Making your own yogurt is deeply satisfying. Like baking your own bread or making your own cheese (or even just making your own dinner from scratch!) it gives you a sense of empowerment over your own food choices. It is easy to start it up and you just need to be around to keep an eye on it, while it ferments. You need to keep it at a steady temperature. This recipe is for people who do not already have yogurt makers and are wondering if they can just do this at home with equipment they probably already have.
It would be good to make this on a stay-at-home day. Some people ferment their yogurt during the night, perhaps using a yogurt maker or crockpot. But I start mine in the morning and keep an eye on it periodically throughout the day. The idea is to let it ferment at about 100 degrees for several hours. Do the way that works best for you.
Warm the quart of milk gently in 2 quart (or so) pot until it reaches 180-190 degrees. Take off any skin that formed over the top. Set it aside now to cool to 100 degrees. The idea of heating was to kill any bad bacteria or enzymes that might prohibit the good bacteria growth.
While it is cooling, start heating up your large pot with enough water to not quite cover your jars. I usually fill it up half way. Why the large pot? Because the large the amount of water it sits in, the longer it will take to cool off and the less frequently you have to check on it. YOU ONLY NEED TO HEAT IT TO 100 DEGREES! This does not take as long as you might think.
So, your large pot is heating up and you milk is cooled down. Now add your yogurt 'starter' and whisk it into the milk. If you are using gelatin, add it to a small amount of cold water. Let sit for a minute then mix it into the milk and whisk. I like our yogurt to be on the thick side so I do add a little. I have done it without and it is fine, just more runny. Whatever your personal preference.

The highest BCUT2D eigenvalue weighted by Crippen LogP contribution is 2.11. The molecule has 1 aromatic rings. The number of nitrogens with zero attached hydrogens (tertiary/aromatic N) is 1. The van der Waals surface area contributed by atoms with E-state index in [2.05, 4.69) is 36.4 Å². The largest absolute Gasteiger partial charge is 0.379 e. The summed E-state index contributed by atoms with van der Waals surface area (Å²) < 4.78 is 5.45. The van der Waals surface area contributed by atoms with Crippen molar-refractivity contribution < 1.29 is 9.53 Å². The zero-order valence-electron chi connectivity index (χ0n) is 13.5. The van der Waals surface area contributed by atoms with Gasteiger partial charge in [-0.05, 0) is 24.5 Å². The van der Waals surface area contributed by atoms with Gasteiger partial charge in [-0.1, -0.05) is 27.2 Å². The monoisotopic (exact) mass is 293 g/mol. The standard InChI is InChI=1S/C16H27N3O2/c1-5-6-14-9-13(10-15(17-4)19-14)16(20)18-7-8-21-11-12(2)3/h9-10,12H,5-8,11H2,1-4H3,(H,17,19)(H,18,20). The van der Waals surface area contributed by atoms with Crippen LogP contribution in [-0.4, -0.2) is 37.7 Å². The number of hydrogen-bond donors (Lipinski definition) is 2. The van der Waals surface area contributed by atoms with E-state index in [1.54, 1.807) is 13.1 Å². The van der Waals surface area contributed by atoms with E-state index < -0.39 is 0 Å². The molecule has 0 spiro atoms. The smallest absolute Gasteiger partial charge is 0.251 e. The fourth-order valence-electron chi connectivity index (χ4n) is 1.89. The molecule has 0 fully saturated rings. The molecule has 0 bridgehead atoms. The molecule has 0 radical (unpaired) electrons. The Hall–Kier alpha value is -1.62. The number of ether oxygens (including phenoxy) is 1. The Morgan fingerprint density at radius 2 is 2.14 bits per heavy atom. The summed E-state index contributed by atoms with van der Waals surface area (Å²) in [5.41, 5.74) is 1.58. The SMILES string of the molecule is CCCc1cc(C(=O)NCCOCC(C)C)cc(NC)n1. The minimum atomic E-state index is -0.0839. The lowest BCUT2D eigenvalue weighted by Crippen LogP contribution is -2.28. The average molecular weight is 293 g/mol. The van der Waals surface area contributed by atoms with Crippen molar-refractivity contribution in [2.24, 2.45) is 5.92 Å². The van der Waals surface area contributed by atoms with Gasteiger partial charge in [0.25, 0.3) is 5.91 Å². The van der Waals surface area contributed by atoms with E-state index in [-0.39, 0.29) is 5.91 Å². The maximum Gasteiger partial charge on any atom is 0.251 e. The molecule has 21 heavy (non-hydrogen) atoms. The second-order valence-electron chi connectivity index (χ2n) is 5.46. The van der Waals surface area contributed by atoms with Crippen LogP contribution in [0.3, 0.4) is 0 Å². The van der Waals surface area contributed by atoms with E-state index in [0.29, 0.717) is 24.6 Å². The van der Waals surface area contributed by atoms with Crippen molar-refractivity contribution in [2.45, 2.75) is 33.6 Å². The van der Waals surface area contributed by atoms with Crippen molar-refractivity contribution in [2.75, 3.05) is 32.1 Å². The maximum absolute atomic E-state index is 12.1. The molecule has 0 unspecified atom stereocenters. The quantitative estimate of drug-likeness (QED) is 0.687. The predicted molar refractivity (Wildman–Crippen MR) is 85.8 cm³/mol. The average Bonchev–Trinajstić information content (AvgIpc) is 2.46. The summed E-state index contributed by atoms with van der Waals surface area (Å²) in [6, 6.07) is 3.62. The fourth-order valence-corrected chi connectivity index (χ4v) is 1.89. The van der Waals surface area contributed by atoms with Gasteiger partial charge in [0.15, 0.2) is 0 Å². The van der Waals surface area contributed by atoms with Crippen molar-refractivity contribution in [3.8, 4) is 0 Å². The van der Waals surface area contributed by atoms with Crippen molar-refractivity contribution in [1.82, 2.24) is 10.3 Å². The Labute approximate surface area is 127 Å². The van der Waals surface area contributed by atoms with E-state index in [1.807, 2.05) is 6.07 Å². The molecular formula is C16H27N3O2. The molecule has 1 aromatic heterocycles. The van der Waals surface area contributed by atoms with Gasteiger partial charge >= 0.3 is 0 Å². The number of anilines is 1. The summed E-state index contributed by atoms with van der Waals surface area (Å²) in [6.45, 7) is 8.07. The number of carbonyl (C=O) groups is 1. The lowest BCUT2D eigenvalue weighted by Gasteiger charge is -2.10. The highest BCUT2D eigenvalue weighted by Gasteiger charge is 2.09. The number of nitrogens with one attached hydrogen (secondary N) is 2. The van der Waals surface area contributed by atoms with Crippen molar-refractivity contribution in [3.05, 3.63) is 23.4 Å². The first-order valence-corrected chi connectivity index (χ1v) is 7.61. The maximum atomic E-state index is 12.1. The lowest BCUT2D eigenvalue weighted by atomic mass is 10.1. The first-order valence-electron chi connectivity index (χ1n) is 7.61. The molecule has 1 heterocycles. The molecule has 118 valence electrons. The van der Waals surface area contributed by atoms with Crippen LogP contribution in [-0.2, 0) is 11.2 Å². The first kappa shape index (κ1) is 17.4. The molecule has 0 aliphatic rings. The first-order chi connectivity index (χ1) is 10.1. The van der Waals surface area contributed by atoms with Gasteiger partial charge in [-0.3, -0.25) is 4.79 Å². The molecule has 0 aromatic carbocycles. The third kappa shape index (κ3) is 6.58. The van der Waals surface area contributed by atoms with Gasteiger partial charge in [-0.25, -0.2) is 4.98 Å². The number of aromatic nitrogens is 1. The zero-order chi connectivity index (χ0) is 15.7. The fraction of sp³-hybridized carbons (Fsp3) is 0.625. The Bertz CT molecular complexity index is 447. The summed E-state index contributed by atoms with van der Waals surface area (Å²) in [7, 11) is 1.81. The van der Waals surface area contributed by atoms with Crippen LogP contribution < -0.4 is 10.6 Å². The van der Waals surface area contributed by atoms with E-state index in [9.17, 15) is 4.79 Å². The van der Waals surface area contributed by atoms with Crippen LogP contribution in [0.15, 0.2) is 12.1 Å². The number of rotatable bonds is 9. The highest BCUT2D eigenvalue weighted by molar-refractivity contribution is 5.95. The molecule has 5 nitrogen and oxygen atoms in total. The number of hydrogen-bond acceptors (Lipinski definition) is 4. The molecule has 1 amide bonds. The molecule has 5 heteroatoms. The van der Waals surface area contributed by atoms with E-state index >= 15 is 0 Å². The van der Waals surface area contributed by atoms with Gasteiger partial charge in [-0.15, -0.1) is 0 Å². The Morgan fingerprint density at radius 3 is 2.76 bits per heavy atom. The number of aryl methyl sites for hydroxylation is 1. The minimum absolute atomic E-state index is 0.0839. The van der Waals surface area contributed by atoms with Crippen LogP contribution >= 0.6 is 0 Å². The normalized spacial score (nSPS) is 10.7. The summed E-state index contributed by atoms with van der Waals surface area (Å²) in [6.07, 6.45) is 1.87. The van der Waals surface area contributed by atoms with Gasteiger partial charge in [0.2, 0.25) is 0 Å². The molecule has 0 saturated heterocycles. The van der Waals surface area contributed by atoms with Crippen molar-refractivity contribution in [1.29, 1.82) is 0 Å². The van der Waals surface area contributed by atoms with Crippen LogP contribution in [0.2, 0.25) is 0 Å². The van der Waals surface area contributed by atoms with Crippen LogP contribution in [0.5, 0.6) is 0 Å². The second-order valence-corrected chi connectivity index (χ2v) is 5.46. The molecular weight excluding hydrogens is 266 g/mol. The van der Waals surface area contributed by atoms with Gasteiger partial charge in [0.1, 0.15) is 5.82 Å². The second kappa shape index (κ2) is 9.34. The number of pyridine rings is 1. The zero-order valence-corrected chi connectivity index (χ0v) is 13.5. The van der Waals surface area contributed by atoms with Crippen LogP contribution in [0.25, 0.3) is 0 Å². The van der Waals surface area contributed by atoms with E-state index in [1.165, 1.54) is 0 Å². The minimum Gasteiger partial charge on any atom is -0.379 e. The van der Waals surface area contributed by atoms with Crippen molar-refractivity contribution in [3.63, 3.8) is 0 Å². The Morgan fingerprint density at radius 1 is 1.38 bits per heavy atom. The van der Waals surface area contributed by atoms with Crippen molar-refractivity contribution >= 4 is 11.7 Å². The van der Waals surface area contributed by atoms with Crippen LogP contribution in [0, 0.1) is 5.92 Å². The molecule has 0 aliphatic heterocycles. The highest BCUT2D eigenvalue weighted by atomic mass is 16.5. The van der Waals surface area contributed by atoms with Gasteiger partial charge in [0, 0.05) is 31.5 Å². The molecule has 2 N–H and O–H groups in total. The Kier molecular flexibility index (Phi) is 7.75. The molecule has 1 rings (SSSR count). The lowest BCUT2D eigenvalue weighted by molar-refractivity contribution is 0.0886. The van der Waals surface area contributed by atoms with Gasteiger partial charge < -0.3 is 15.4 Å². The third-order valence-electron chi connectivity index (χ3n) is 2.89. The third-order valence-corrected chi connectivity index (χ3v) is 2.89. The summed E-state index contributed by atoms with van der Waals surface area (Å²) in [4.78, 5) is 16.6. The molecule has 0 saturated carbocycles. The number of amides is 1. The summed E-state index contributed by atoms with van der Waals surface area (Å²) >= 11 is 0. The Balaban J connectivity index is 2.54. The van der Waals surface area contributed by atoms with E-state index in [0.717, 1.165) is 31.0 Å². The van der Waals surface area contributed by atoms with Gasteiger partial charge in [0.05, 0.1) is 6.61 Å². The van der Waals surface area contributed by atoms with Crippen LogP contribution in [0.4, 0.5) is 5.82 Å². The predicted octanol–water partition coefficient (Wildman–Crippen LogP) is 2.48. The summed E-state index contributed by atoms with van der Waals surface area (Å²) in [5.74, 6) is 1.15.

Pour the milk mixture into your clean canning/mason jars. Leave a little room at the top for expansion. Put lids on tight and set them into their water baths. Make sure the water does not go over the lids. Your work here is done! Now it is just a matter of maintenance. You must check the water ever hour or two (depending on the warmth in your home, you will get a feel for it.) and try your best to keep it around 100 degrees. I usually put the burner on under it every 2 hours, setting my timer for 3 minutes. If it gets over 110, you are in danger of killing the good bacteria that is fermenting your milk into yogurt. Once it gets to 92-95, then I know its time to reheat.
Leave it for anywhere from 6-12 hours! The longer it sits, the sharper the taste and the thicker it becomes. I usually end up in the middle, from 7-9 hours before taking it out, letting it come close to room temperature, then putting them in the fridge. I have a batch brewing right now while I write this. And some garlic potato rosemary bread rising. And will take the dog to the groomer soon. You see, it does not really tie you down as long as you can check on it every couple of hours. I could use the oven , but it does not go below 170 and I am a little nervous about keeping it in there. (out of site-out of mind). Anyway, mix in some fresh fruit and enjoy a healthy snack or breakfast!